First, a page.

• Indian Hedgehog Suppresses a Stromal CellDriven Intestinal Immune Response

    Upon intestinal epithelial damage a complex wound healing response is initiated to restore epithelial integrity and defend against pathogenic invasion. Epithelium-derived Indian Hedgehog (Ihh) functions as a critical sensor in this process. Signaling occurs in a paracrine manner because the receptor for Ihh is expressed only in the mesenchyme, but the exact Hedgehog target cell has remained elusive. The aim of this study was to elucidate further the nature of this target cell in the context of intestinal inflammation.
  • Setting up a Lab: The Early Years

    This months Paths and Places column was written by Aida Habtezion, an Associate Professor of Medicine (Gastroenterology and Hepatology) at Stanford University. Dr Habtezion, who studies leukocyte trafficking and the immune response in the gut, provides advice on successfully navigating the early years of an independent career as a physician-scientist. Dr. Habtezion has received multiple awards and was recently promoted to Associate Professor with tenure, making her an ideal role model for early career success.
  • Systemic and Terminal Ileum Mucosal Immunity Elicited by Oral Immunization With the Ty21a Typhoid Vaccine in Humans

    Systemic cellular immunity elicited by the Ty21a oral typhoid vaccine has been extensively characterized. However, very limited data are available in humans regarding mucosal immunity at the site of infection (terminal ileum [TI]). Here we investigated the host immunity elicited by Ty21a immunization on terminal ileumlamina propria mononuclear cells (LPMC) and peripheral blood in volunteers undergoing routine colonoscopy.
  • Early Diagnosis of Gastroesophageal Cancers and the Cytosponge: A Work in Progress

    In the Perspective article in the March issue of Cellular and Molecular Gastroenterology and Hepatology,1 the Cytosponge erroneously was cited during the publication process as a Medtronic device (Medtronic, Minneapolis, MN). We would like to clarify that all published studies on Cytosponge to date have been performed using a research design patented by the Medical Research Council UK and made by local manufacturers and performed under permission from the Medical Health Regulatory Agency of the United Kingdom.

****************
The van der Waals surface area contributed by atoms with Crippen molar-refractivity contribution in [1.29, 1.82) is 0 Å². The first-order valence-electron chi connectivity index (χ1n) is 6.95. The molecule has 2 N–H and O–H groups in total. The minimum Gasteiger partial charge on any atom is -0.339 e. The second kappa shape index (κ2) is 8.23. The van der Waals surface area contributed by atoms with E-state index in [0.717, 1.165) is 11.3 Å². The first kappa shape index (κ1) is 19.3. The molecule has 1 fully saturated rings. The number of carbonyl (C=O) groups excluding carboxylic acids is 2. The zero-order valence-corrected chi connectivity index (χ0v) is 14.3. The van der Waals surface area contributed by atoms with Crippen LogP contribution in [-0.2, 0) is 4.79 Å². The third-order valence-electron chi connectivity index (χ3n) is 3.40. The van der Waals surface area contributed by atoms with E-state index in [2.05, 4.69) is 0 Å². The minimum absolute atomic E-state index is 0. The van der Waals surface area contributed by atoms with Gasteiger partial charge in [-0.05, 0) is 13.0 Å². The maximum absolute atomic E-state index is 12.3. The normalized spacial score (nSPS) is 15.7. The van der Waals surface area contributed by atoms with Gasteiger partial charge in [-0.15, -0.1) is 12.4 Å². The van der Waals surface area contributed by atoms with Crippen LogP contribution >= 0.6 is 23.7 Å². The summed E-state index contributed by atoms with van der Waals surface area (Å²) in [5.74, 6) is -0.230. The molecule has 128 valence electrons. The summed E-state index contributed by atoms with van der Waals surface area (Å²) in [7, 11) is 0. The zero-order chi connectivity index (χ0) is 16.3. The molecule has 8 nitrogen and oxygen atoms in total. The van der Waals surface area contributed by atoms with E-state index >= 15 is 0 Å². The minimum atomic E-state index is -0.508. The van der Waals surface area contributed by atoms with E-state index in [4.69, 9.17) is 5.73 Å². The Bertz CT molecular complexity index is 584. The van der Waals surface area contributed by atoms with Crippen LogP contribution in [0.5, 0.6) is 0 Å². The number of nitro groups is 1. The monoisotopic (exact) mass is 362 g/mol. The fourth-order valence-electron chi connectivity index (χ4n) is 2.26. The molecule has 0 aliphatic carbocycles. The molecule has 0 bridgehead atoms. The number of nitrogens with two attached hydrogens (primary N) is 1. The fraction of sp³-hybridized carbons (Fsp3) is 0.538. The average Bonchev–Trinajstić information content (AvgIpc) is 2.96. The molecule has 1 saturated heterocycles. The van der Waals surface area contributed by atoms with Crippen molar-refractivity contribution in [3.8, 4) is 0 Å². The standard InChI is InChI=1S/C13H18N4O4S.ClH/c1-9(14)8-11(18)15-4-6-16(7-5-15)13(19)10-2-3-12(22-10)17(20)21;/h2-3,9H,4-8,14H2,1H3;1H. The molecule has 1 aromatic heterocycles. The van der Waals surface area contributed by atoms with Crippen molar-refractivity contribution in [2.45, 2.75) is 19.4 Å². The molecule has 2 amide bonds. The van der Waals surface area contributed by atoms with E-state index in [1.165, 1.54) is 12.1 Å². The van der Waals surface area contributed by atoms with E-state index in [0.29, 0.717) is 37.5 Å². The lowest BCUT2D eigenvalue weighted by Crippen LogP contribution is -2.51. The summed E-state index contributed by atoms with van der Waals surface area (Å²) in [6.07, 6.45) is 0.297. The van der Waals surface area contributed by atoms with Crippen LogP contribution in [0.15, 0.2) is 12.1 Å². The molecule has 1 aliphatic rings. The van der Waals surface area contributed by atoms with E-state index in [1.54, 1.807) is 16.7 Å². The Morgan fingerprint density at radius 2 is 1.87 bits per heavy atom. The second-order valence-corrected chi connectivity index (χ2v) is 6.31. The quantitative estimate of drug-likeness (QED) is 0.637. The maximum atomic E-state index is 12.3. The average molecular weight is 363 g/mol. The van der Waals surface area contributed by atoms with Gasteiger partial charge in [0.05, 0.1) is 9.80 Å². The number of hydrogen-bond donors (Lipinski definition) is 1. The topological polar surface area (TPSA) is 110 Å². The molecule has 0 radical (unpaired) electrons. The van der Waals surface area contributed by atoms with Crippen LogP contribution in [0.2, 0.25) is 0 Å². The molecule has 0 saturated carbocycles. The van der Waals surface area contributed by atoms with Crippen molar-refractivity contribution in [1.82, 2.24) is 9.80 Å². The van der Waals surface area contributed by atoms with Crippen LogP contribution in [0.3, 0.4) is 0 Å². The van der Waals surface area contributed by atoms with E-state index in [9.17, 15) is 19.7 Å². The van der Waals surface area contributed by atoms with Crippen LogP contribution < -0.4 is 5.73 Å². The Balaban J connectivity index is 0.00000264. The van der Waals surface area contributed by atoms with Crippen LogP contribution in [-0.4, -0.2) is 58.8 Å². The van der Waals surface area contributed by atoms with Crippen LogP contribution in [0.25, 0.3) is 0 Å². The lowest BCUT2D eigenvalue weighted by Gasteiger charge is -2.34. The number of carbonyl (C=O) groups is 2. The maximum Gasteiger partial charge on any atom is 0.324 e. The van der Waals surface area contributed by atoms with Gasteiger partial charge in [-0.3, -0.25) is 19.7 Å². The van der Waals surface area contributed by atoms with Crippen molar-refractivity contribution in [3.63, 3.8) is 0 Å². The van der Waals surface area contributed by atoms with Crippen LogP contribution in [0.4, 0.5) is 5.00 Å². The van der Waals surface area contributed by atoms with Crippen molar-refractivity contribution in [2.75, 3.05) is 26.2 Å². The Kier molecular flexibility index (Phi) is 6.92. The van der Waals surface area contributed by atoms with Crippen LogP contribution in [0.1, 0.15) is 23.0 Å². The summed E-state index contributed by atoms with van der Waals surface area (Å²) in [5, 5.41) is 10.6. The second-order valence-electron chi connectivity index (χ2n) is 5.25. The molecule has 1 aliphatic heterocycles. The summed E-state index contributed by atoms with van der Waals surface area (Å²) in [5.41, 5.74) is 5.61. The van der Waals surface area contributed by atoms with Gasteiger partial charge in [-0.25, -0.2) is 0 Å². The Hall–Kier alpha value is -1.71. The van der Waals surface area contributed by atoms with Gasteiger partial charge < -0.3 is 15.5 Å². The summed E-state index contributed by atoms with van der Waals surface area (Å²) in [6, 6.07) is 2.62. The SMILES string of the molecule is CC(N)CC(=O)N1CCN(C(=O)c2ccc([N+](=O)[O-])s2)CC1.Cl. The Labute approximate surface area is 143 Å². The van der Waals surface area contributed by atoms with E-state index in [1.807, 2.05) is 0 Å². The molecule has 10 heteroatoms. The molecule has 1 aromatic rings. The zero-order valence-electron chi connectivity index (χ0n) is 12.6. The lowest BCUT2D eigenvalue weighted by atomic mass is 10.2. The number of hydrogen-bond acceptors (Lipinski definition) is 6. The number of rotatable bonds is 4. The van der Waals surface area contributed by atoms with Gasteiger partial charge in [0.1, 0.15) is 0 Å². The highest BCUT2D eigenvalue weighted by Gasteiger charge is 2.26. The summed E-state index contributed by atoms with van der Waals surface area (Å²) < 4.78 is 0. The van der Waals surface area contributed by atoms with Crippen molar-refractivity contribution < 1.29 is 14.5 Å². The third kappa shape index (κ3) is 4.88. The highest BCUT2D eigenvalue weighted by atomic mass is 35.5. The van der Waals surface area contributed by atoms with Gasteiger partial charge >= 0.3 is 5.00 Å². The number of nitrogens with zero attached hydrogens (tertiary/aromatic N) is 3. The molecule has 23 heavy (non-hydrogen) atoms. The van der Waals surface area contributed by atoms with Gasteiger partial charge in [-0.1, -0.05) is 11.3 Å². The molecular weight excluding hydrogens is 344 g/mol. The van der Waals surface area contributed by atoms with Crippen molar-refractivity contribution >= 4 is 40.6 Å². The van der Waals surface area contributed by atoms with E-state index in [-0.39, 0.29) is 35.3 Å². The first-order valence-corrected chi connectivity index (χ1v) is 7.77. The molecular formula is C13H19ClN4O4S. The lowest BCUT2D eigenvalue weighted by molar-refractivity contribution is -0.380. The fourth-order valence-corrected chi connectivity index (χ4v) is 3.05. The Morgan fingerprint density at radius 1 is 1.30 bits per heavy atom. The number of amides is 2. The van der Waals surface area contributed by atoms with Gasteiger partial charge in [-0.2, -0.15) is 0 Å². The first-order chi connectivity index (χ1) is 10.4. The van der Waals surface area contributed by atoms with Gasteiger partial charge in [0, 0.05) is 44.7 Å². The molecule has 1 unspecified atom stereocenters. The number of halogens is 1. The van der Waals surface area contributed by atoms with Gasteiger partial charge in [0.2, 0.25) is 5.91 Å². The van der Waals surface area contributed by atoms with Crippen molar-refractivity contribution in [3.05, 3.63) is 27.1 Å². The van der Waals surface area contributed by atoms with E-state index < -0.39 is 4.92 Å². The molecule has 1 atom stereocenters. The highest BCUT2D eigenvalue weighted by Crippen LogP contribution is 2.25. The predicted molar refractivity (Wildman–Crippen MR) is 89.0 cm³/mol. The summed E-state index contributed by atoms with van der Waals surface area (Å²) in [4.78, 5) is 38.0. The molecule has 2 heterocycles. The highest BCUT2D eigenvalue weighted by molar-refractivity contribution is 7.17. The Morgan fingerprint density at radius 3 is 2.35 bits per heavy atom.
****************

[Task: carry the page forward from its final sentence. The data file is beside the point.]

• Porcine Esophageal Submucosal Gland Culture Model Shows Capacity for Proliferation and Differentiation

    Although cells comprising esophageal submucosal glands (ESMGs) represent a potential progenitor cell niche, new models are needed to understand their capacity to proliferate and differentiate. By histologic appearance, ESMGs have been associated with both overlying normal squamous epithelium and columnar epithelium. Our aim was toassess ESMG proliferation and differentiation in a 3-dimensional culture model.
  • Hepatitis B Virus Activates Signal Transducer and Activator of Transcription 3 Supporting Hepatocyte Survival and Virus Replication

    The human hepatitis B virus (HBV) is a major cause of chronic hepatitis and hepatocellular carcinoma, but molecular mechanisms driving liver disease and carcinogenesis are largely unknown. We therefore studied cellular pathways altered by HBV infection.
  • Analysis of Hepatitis C Virus Particle Heterogeneity in Immunodeficient Human Liver Chimeric fah-/- Mice

    Hepatitis C virus (HCV) is a leading cause of chronic liver diseases and the most common indication for liver transplantation in the United States. HCV particles in the blood of infected patients are characterized by heterogeneous buoyant densities, likely owing to HCV association with lipoproteins. However, clinical isolates are not infectious invitro and the relative infectivity of the particles with respect to their buoyant density therefore cannot be determined, pointing to the need for better invivo model systems.
  • Neutrophils as Components of Mucosal Homeostasis

    Inflammatory responses in the intestinal mucosa inevitably result in the recruitment of neutrophils (polymorphonuclear leukocytes [PMNs]). Epithelial cells that line the mucosa play an integral role in the recruitment, maintenance, and clearance of PMNs at sites of inflammation. The consequences of such PMNepithelial interactions often determine tissue responses and, ultimately, organ function. For this reason, there is significant interest in understanding how PMNs function in the mucosa during inflammation.
  • Hepatocyte-Specific Deletion of Mouse Lamin A/C Leads to Male-Selective Steatohepatitis

    Lamins are nuclear intermediate filament proteins that comprise the major components of the nuclear lamina. Mutations in LMNA, which encodeslamins A/C, cause laminopathies, including lipodystrophy, cardiomyopathy, and premature aging syndromes. However, the role of lamins in the liver is unknown, and itis unclear whether laminopathy-associated liver disease iscaused by primary hepatocyte defects or systemic alterations.